Royal Family

A day-by-day guide to the coronation of King Charles and Queen Camilla

The coronation of King Charles and Queen Camilla is taking place this weekend.

Pubs, clubs and bars in England and Wales will be able to continue serving customers for two hours beyond their usual closing time, with the extended licensing hours applying from 11pm on Friday 5 May, Saturday 6 May and Sunday 7 May.

Here is a look at what else is happening day by day and how the coronation celebrations will unfold.

Westminster Abbey will take centre stage when the King is crowned at midday during the coronation ceremony.

The service will begin at 11am and will continue until 1pm when the newly crowned King and Queen embark on their coronation procession back to Buckingham Palace in the Gold State Coach.

Royal fans can tune into the entire spectacle, which will be filmed live by the BBC.

Viewers can look out for heads of state, overseas government representatives, Government ministers, first ministers, former prime ministers, foreign royals and members of the royal family among the congregation.

After arriving back at the palace, Charles and Camilla will receive a royal salute from the military in the palace gardens.

This will be followed by a balcony moment when Charles and Camilla will be joined by other members of the royal family to watch a flypast.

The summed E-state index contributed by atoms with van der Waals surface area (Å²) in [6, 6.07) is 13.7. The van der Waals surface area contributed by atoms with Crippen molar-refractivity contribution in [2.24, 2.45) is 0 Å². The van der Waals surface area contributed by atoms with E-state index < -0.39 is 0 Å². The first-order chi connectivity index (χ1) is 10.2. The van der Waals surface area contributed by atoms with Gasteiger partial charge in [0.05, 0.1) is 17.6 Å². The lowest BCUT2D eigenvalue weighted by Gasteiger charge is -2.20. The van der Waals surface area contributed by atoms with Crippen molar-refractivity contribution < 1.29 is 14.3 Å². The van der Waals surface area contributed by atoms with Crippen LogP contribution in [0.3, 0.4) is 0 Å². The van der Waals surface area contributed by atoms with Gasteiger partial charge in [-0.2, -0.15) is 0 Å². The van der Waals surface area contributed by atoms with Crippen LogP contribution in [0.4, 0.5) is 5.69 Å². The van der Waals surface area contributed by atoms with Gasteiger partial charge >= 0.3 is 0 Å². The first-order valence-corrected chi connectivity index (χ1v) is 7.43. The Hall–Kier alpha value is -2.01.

A day of street parties and coronation Big Lunches is encouraged up and down the country ahead of a star-studded concert at Windsor Castle.

Downton Abbey actor Hugh Bonneville will host the show, which will feature Take That, Katy Perry and Lionel Richie.

The line-up will also include Italian opera singer Andrea Bocelli, Welsh bass-baritone Sir Bryn Terfel, singer-songwriter Freya Ridings and classical-soul composer Alexis Ffrench.

The event in the grounds of the castle will be watched by a crowd of 20,000 members of the public and invited guests and broadcast across BBC television and radio stations.

Monday will be a special bank holiday and has been set aside for volunteering in a tribute to the King’s lifetime of public service.

Buckingham Palace said the day “will encourage people to try volunteering for themselves and join the work being undertaken to support their local areas”.

The aim of The Big Help Out is to use volunteering to bring communities together and create a lasting volunteering legacy from the coronation weekend.

More than 1,500 charities are involved in The Big Help Out and the minister for ceremonial events, including the coronation, Stuart Andrew, said it will “shine a spotlight on the power of volunteering to help our communities”.

He added: “It is a tribute to His Majesty the King’s lifetime of public service and a wonderful way to begin this new age.”

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